I’m sorry but I’ve got to talk about the football. You know – the European Championships? The ones Wales played in the semi-final of?
Ok, so I know we lost, but to have got to the semi finals at all was a major, major deal. The hashtag on Twitter was ‘Together Stronger’ and the extraordinary teamwork we saw on the pitch seemed to be echoed throughout Britain as Welsh people got together round screens large and small to cheer our boys on. Even people who don’t really like soccer watched and cheered and cried and grinned through their tears at the sea of red, white and green on the terraces, the red dragons waved with such pride. We are a patriotic lot and sport is the main outlet for our patriotism in the wider world. I wish it were otherwise, and perhaps we’re on our way there, culturally, but at the moment, sport is where we get to wave our collective flags.
As I recall, throughout my childhood, Welsh soccer was a bit on the weak side. Not really to be spoken of in the same breath as Welsh Rugby. (I’m talking about the seventies here when all the heroes of rugby seemed to be wearing red.) But times change. Wales has changed and continues to change. And, now, it seems, we are a soccer-playing nation who can challenge the best. And beat some of them.
Throughout that same childhood, the only books I ever got to read that were set in Wales were by the legendary Welsh-language author T. Llew Jones who lived and worked near where I grew up. As far as I could tell, there were no contemporary books set in Wales written in English. Not many historical ones come to that – though the ones there were, by Alexander Cordell and Richard Llewellyn were, to say the least, pretty successful
For years and years, if you were Welsh and wanted to write about your homeland, your only hope was to do it in Welsh and hope to get a publisher.
But, though I speak Welsh, my first language is English and that’s the language I think in and therefore instinctively write in. But I have wanted to write about my homeland. The first book I ever wrote was set in Cardiganshire as a matter of fact but I was advised, kindly, to think again for the next book.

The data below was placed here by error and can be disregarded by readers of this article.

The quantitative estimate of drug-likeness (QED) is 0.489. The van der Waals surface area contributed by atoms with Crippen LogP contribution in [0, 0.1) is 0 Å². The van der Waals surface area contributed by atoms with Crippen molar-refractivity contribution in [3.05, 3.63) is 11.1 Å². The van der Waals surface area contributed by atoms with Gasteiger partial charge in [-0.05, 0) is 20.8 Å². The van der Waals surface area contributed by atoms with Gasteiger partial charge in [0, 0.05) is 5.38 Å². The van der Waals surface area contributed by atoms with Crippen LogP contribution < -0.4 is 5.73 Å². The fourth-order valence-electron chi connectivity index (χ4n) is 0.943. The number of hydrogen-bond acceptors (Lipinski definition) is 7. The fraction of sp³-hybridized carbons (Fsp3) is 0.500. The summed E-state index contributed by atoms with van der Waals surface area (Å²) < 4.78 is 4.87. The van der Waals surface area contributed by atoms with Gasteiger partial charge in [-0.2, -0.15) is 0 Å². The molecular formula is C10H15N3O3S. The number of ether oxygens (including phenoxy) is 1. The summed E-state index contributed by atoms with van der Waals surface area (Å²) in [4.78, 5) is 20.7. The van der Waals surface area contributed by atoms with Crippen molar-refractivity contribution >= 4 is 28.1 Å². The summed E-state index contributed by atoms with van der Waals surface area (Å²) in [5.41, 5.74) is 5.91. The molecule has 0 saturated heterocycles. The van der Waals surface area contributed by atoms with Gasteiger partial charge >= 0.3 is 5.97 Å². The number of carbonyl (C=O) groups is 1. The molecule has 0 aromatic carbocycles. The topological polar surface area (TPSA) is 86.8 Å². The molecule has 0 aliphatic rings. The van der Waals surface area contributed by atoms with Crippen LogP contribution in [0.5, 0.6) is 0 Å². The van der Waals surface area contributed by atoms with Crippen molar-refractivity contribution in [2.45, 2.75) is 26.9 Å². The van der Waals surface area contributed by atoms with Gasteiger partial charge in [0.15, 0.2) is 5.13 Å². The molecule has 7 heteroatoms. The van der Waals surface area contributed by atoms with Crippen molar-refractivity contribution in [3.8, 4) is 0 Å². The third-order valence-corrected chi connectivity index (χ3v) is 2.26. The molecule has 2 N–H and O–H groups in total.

Wanting to be published, I took that advice and Testament is set in the East of England, in Salster, a fictitious medieval university city. When I wrote an early draught in the mid 1990s, writing about real places wasn’t such a big deal as it is now – authors from Ruth Rendell to Joanna Trollope were writing about fictitious places, albeit fairly clearly geographically located.
But then something happened – at least in crime novels – and suddenly people were keen to read novels set in real places. Actually, two things happened, I think. The first was Ian Rankin’s Rebus novels in which Edinburgh is less a mere setting and more of a constant character, and the second was the televising of Colin Dexter’s Morse series.
Suddenly, we were in a different ball-game. Real world and fictional worlds collided and there were Rebus and Morse tours. Tourism feasted on the spoils. Writing about real places became a Thing.
Not just a thing: A Thing.
And now, after a long sojourn in the East of England, I’m back in Wales. More or less, anyway. I live two miles over the border in the Forest of Dean, but I work in Monmouthshire. I go home to Ceredigion a lot and have picked up the threads of friendships I’d thought lost.
And I want to write about home. Fun though it was to make up a university city with colleges and traditions and plausibly medieval-sounding street names, I find I also want to to tell stories about the bit of West Wales I grew up in and where my family still lives – the Teifi Valley. And, because I’m a historical novelist, the stories are about the past.
But the past turns out to be amazingly like now, in many ways. Which is why I’ll go back to what I was going to talk about when I finished last week. Generations and why they matter.
See you anon. And enjoy the footie final.